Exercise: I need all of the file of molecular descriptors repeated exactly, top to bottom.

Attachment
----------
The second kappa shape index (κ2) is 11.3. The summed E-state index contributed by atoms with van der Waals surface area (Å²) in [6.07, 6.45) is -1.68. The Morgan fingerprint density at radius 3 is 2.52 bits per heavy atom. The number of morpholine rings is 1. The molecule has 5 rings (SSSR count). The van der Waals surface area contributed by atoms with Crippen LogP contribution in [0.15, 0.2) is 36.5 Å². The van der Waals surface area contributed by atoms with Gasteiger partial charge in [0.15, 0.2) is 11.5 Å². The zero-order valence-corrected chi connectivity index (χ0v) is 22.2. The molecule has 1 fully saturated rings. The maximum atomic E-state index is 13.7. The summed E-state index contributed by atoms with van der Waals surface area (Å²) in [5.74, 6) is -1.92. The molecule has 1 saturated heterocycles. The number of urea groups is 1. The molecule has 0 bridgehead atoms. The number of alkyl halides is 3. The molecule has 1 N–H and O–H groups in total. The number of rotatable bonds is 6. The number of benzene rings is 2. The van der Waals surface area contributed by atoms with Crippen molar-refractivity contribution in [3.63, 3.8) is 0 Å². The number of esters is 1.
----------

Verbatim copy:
The second kappa shape index (κ2) is 11.3. The summed E-state index contributed by atoms with van der Waals surface area (Å²) in [6.07, 6.45) is -1.68. The Morgan fingerprint density at radius 3 is 2.52 bits per heavy atom. The number of morpholine rings is 1. The molecule has 5 rings (SSSR count). The van der Waals surface area contributed by atoms with Crippen LogP contribution in [0.15, 0.2) is 36.5 Å². The van der Waals surface area contributed by atoms with Gasteiger partial charge in [0.15, 0.2) is 11.5 Å². The zero-order valence-corrected chi connectivity index (χ0v) is 22.2. The molecule has 1 fully saturated rings. The maximum atomic E-state index is 13.7. The summed E-state index contributed by atoms with van der Waals surface area (Å²) in [5.74, 6) is -1.92. The molecule has 1 saturated heterocycles. The number of urea groups is 1. The molecule has 0 bridgehead atoms. The number of alkyl halides is 3. The molecule has 1 N–H and O–H groups in total. The number of rotatable bonds is 6. The number of benzene rings is 2. The van der Waals surface area contributed by atoms with Crippen molar-refractivity contribution in [3.63, 3.8) is 0 Å². The number of esters is 1.